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Seattle Mariners Combine for No-Hitter and It Feels Right

The perfect representation of this no-hitter.
The perfect representation of this no-hitter.

I am a Seattle Mariners fan living in Los Angeles. Two years ago I paid for the MLB package in order to watch all of the Mariners games but then by mid-season had realized that I have a hard time watching every game late in the year when the team isn't scoring and find themselves in last place for the majority of the season. Call me a bad fan if you like, but it's just true that I'd prefer to have something good to watch and not the version of the Mariners that struggles to score runs and was dearth of talent outside of Felix Hernandez and Ichiro for so many years.

Needless to say, I have "saved" my $150 the past two seasons and not gotten the package since then. I've been waiting for the right time.

I was following along with the game on the internet tonight. Despite the fact that the Mariners were playing the Dodgers, it didn't immediately click with me that the game would be on local television. I followed on my phone and saw that Millwood was perfect for two.


Then he was perfect for three and I thought to myself "You know what? A perfect game box score just looks cool, even if it's only for three innings." To see 0's across the board, it's just something you rarely see for long. The 0's kept coming, even though Millwood lost the perfect game when he allowed a walk, but as usual I had my doubts that this no-hitter would be preserved.

No-hitters are usually pointless to follow until you reach the seventh inning, so when Millwood had gone six innings without a hit allowed, now it was time to pay very close attention. After all, it's something that I've been waiting to see from a Mariners pitcher for almost my entire life. I do not remember the Chris Bosio no-hitter from 1993 and I only know the highlight of the final out of the Randy Johnson no-hitter. For years, I've just wanted to see it happen for the Mariners with my own eyes.

Then I noticed that Charlie Furbush was in the game and realized that Kevin Millwood's no-hit bid was over. Now this was a "team" no-hitter, which never feels as right. It doesn't seem as special. I immediately became deflated by the idea that a Mariners pitcher wouldn't be throwing a complete game no-hitter tonight. I'd have to keep waiting.

Then the Mariners got through the seventh with a no-hitter. Then in the eighth, when Brandon League had come into the game in relief of Stephen Pryor, the tension really started to build. League had lost his job as closer after being rather awful and now he's coming into the game in a much different role, but I almost expected him to fail. With the Mariners holding onto a slim 1-0 lead and runners on first and second, this opportunity would be more important for him than probably all of his save chances during his tenure as Mariners closer when Seattle was never in a pennant race.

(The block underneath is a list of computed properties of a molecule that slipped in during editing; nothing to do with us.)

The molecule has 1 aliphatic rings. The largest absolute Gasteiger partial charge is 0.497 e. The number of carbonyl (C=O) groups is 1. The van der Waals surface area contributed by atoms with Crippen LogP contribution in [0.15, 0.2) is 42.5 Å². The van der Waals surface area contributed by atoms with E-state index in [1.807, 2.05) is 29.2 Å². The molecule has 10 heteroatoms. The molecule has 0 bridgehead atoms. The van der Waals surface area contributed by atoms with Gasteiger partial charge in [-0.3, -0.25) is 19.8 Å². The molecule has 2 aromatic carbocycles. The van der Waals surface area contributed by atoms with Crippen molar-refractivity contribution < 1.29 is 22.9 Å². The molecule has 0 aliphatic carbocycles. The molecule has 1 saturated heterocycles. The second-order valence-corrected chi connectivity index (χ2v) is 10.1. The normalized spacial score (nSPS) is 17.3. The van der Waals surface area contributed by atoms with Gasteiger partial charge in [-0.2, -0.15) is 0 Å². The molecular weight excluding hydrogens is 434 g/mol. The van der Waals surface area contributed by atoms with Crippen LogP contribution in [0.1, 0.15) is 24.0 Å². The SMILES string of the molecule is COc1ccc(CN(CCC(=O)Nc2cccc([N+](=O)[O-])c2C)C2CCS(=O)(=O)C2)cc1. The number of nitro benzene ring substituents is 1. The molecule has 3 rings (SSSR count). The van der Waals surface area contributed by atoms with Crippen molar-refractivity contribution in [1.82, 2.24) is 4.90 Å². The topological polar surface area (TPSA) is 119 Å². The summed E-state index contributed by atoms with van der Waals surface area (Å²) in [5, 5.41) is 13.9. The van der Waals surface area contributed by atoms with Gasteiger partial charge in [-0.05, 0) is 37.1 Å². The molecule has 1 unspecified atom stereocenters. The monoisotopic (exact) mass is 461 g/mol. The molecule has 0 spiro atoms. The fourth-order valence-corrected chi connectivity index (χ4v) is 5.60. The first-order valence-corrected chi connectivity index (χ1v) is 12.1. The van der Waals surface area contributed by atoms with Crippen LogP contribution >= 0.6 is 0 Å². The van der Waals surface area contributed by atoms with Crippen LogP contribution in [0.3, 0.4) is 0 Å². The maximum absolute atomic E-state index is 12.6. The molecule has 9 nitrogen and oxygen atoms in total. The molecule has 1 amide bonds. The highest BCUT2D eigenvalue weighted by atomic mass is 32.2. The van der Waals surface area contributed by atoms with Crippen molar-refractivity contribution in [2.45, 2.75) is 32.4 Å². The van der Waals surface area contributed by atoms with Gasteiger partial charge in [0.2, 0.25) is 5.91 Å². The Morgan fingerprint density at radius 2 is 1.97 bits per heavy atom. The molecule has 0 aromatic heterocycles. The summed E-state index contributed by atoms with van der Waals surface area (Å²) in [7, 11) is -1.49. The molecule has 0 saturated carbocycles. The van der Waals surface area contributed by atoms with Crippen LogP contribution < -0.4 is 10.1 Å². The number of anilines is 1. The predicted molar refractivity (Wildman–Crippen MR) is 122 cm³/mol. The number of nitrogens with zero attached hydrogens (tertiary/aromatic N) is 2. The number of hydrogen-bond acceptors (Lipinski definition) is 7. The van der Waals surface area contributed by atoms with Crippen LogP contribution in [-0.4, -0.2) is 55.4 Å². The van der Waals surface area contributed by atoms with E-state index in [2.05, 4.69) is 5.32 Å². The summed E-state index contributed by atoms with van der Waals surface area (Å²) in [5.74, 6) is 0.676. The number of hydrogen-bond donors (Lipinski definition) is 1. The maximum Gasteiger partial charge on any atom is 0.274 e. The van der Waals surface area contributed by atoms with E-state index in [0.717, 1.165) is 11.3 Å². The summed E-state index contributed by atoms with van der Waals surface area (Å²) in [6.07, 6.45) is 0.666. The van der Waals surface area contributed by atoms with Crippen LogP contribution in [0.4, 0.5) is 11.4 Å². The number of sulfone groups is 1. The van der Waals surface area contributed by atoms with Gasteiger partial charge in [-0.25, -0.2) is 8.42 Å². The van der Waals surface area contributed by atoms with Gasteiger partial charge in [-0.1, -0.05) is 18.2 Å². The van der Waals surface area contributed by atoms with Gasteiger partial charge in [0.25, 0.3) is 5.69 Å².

Now he had to preserve a no-hitter for the team. The team.

It quickly dawned on me that with Millwood starting, this combined no-hitter was actually much more important for the team than having a veteran who had only made a handful of starts for Seattle having sole possession of this accomplishment. No offense to Millwood, but we don't have a history together and I have my doubts that at his advanced age he will be around for a very long time after this season. But who would still be around?

Charlie Furbush, Stephen Pryor, Lucas Luetge, Brandon League, and Tom Wilhelmsen.

Sure, when it comes to relievers, there is no guarantee that they'll be around for any significant period of time, but these are names that I've come to know over the past few years and guys that I've envisioned helping the Mariners in the future. Now I realized that it was more special to have a "Seattle Mariners no-hitter" than to have a Kevin Millwood one. Now the pressure was really on.

League struck Tony Gwynn Jr. to end the eighth and preserve the lead. Had the Dodgers scored on a sacrifice fly on the play before, we might be going into extra innings and then the pressure to preserve the hitless game would really mount. Now it would come down to Wilhelmsen in the biggest save opportunity of his two-save career.

I had quickly realized that I could watch the game on the Dodgers broadcast, but knowing that wouldn't feel right I turned it to the MLB network to get the Mariners feed and here the excitement from Seattle's announcers as the team was set to possibly make history.

We know by now that Wilhelmsen got that save. Fittingly, Dustin Ackley picked up the grounder and threw it to Justin Smoak, two major pieces of the future of the Mariners. Jesus Montero leaped for joy after the final out, the rookie who was always questioned for his ability to catch, now had caught six pitchers to combine for his first career no-hitter caught in his very short time in the majors.

Ackley, Smoak, Montero. This is a team.

It wasn't long ago that Seattle put up 21 runs on the Rangers, another milestone accomplishment for the team and it seems like as this young team starts to grow together, starts to gain experience, and starts to believe in each other, we could start to see more special victories for the Mariners. A team that many fans outside of the Northwest have forgotten about other than on draft day.

I appreciate Millwood for getting tonight started and for setting a great example for the younger players on this team and I hope that his injury isn't serious, but I must confess that it felt good in the end to see this become a team no-hitter. Through defense, our young relievers, and a clutch hit from Kyle Seager, it helped highlight that this team is starting to do things that they haven't done in over a decade and that maybe the horizon is starting to shine brightly for the Mariners.

It might just be time to get that MLB package again.